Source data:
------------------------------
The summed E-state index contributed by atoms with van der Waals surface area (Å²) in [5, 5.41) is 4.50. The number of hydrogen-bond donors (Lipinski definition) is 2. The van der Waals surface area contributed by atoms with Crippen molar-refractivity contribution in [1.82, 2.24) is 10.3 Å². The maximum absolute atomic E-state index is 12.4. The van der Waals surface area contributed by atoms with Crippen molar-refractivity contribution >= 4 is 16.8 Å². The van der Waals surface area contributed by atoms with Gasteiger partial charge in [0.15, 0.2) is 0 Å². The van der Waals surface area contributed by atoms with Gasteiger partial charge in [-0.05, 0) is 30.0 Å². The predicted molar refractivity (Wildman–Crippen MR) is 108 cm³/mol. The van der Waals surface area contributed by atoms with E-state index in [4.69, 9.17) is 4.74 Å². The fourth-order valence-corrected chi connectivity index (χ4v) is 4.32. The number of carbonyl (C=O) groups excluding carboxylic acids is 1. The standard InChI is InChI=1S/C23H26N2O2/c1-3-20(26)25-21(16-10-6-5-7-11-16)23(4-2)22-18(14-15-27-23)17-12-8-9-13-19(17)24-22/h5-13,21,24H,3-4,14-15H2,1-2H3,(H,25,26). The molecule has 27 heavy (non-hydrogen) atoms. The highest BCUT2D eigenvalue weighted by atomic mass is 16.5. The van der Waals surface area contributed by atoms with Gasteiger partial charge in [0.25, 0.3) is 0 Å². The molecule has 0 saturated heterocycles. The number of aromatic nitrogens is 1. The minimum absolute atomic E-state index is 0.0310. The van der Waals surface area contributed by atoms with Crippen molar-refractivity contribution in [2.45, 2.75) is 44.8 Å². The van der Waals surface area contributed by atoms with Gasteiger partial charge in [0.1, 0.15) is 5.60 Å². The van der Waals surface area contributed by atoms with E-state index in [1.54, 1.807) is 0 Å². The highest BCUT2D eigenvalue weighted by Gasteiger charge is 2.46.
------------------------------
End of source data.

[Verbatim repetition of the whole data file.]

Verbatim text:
The summed E-state index contributed by atoms with van der Waals surface area (Å²) in [5, 5.41) is 4.50. The number of hydrogen-bond donors (Lipinski definition) is 2. The van der Waals surface area contributed by atoms with Crippen molar-refractivity contribution in [1.82, 2.24) is 10.3 Å². The maximum absolute atomic E-state index is 12.4. The van der Waals surface area contributed by atoms with Crippen molar-refractivity contribution >= 4 is 16.8 Å². The van der Waals surface area contributed by atoms with Gasteiger partial charge in [0.15, 0.2) is 0 Å². The van der Waals surface area contributed by atoms with Gasteiger partial charge in [-0.05, 0) is 30.0 Å². The predicted molar refractivity (Wildman–Crippen MR) is 108 cm³/mol. The van der Waals surface area contributed by atoms with E-state index in [4.69, 9.17) is 4.74 Å². The fourth-order valence-corrected chi connectivity index (χ4v) is 4.32. The number of carbonyl (C=O) groups excluding carboxylic acids is 1. The standard InChI is InChI=1S/C23H26N2O2/c1-3-20(26)25-21(16-10-6-5-7-11-16)23(4-2)22-18(14-15-27-23)17-12-8-9-13-19(17)24-22/h5-13,21,24H,3-4,14-15H2,1-2H3,(H,25,26). The molecule has 27 heavy (non-hydrogen) atoms. The highest BCUT2D eigenvalue weighted by atomic mass is 16.5. The van der Waals surface area contributed by atoms with Gasteiger partial charge in [0.25, 0.3) is 0 Å². The molecule has 0 saturated heterocycles. The number of aromatic nitrogens is 1. The minimum absolute atomic E-state index is 0.0310. The van der Waals surface area contributed by atoms with Crippen molar-refractivity contribution in [2.45, 2.75) is 44.8 Å². The van der Waals surface area contributed by atoms with Gasteiger partial charge in [0.1, 0.15) is 5.60 Å². The van der Waals surface area contributed by atoms with E-state index in [1.54, 1.807) is 0 Å². The highest BCUT2D eigenvalue weighted by Gasteiger charge is 2.46.